# Shapiro–Wilk test

The Shapiro–Wilk test is a test of normality in frequentist statistics. It was published in 1965 by Samuel Sanford Shapiro and Martin Wilk.[1]

## Theory

The Shapiro–Wilk test tests the null hypothesis that a sample x1, ..., xn came from a normally distributed population. The test statistic is

${\displaystyle W={\left(\sum _{i=1}^{n}a_{i}x_{(i)}\right)^{2} \over \sum _{i=1}^{n}(x_{i}-{\overline {x}})^{2}},}$

where

• ${\displaystyle x_{(i)}}$ (with parentheses enclosing the subscript index i; not to be confused with ${\displaystyle x_{i}}$) is the ith order statistic, i.e., the ith-smallest number in the sample;
• ${\displaystyle {\overline {x}}=\left(x_{1}+\cdots +x_{n}\right)/n}$ is the sample mean.

The coefficients ${\displaystyle a_{i}}$ are given by:[1]

${\displaystyle (a_{1},\dots ,a_{n})={m^{\mathsf {T}}V^{-1} \over C},}$

where C is a vector norm:[2]

${\displaystyle C=\|V^{-1}m\|=(m^{\mathsf {T}}V^{-1}V^{-1}m)^{1/2}}$

and the vector m,

${\displaystyle m=(m_{1},\dots ,m_{n})^{\mathsf {T}}\,}$

is made of the expected values of the order statistics of independent and identically distributed random variables sampled from the standard normal distribution; finally, ${\displaystyle V}$ is the covariance matrix of those normal order statistics.[3]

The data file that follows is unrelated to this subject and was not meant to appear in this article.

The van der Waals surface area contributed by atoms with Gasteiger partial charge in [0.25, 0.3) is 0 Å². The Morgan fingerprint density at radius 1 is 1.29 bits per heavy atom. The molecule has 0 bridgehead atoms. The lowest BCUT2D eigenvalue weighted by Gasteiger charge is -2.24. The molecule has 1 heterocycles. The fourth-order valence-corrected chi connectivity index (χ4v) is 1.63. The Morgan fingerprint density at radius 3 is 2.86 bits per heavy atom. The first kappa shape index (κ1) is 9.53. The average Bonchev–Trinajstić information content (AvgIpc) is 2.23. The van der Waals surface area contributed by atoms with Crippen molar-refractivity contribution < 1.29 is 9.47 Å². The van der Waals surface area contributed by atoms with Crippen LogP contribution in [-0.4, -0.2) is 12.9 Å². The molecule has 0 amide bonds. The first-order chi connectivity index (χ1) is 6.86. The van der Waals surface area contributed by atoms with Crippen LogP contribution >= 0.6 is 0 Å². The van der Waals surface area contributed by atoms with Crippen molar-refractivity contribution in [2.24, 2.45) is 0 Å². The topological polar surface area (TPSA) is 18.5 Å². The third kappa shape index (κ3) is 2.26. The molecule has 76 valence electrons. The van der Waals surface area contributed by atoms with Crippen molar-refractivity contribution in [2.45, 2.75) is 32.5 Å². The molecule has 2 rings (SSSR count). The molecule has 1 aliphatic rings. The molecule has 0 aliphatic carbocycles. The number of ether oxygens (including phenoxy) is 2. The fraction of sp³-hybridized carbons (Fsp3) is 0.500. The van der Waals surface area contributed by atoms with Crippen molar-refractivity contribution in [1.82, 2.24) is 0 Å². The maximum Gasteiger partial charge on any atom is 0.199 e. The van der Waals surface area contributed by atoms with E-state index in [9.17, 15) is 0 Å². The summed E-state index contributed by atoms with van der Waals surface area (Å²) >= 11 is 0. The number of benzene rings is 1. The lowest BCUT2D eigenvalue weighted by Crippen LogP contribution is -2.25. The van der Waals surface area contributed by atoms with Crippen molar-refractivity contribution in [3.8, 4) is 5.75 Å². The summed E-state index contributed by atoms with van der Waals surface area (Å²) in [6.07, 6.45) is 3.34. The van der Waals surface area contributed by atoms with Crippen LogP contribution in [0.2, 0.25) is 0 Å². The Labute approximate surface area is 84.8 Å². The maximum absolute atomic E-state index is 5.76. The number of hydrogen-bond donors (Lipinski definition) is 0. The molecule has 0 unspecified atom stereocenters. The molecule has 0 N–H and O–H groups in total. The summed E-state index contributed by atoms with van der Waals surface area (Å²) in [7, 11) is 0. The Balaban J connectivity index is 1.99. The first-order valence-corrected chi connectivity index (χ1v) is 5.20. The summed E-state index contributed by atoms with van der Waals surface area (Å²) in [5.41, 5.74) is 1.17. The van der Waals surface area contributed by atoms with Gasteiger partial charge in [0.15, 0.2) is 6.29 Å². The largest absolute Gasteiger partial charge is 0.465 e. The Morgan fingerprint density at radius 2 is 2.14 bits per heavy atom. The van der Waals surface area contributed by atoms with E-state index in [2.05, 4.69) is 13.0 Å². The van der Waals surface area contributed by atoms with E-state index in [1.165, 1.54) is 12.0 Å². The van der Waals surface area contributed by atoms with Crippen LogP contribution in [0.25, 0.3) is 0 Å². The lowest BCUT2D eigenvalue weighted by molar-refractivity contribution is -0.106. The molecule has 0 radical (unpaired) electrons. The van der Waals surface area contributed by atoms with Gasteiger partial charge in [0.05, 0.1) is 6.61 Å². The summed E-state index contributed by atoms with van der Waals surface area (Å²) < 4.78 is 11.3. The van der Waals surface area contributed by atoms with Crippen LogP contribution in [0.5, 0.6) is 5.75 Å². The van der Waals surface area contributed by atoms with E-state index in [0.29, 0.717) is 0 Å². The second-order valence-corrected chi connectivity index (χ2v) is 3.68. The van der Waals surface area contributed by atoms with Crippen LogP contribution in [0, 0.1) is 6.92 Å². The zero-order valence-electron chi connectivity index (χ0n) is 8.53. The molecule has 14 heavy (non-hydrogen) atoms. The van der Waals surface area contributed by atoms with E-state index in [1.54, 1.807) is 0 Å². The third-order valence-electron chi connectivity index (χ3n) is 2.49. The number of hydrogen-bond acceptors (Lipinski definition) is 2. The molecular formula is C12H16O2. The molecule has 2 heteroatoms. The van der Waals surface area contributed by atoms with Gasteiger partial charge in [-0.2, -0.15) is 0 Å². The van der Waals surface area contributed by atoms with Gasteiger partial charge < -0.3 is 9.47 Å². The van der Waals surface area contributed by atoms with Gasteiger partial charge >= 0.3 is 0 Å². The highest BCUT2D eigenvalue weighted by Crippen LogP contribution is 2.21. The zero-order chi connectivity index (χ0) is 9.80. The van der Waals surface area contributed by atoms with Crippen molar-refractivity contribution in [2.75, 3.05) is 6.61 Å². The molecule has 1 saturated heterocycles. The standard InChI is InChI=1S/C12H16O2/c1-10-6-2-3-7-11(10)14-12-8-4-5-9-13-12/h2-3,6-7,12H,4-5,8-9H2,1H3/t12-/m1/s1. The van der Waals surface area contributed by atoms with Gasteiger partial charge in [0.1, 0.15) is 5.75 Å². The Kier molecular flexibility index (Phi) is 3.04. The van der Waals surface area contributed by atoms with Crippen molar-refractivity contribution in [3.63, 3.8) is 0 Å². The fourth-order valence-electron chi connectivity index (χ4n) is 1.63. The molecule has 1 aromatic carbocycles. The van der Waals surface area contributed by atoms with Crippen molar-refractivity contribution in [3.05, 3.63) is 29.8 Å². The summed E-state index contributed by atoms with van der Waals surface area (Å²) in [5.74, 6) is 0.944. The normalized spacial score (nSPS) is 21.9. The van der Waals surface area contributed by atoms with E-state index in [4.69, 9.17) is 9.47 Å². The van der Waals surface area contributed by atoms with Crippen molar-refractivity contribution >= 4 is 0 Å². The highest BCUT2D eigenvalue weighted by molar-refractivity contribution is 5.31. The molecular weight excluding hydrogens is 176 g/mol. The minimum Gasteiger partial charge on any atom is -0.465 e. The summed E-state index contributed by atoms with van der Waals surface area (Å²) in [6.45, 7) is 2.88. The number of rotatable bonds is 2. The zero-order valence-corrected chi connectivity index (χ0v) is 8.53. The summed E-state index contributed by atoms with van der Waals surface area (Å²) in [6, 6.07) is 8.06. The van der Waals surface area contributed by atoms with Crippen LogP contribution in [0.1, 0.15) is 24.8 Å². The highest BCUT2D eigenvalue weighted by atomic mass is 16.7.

## Interpretation

The null-hypothesis of this test is that the population is normally distributed. Thus, if the p value is less than the chosen alpha level, then the null hypothesis is rejected and there is evidence that the data tested are not normally distributed. On the other hand, if the p value is greater than the chosen alpha level, then the null hypothesis that the data came from a normally distributed population can not be rejected (e.g., for an alpha level of .05, a data set with a p value of less than .05 rejects the null hypothesis that the data are from a normally distributed population).[4]

Like most statistical significance tests, if the sample size is sufficiently large this test may detect even trivial departures from the null hypothesis (i.e., although there may be some statistically significant effect, it may be too small to be of any practical significance); thus, additional investigation of the effect size is typically advisable, e.g., a Q–Q plot in this case.[5]

## Power analysis

Monte Carlo simulation has found that Shapiro–Wilk has the best power for a given significance, followed closely by Anderson–Darling when comparing the Shapiro–Wilk, Kolmogorov–Smirnov, Lilliefors and Anderson–Darling tests.[6]

## Approximation

Royston proposed an alternative method of calculating the coefficients vector by providing an algorithm for calculating values, which extended the sample size to 2,000.[7] This technique is used in several software packages including Stata,[8][9] SPSS and SAS.[10] Rahman and Govidarajulu extended the sample size further up to 5,000.[11]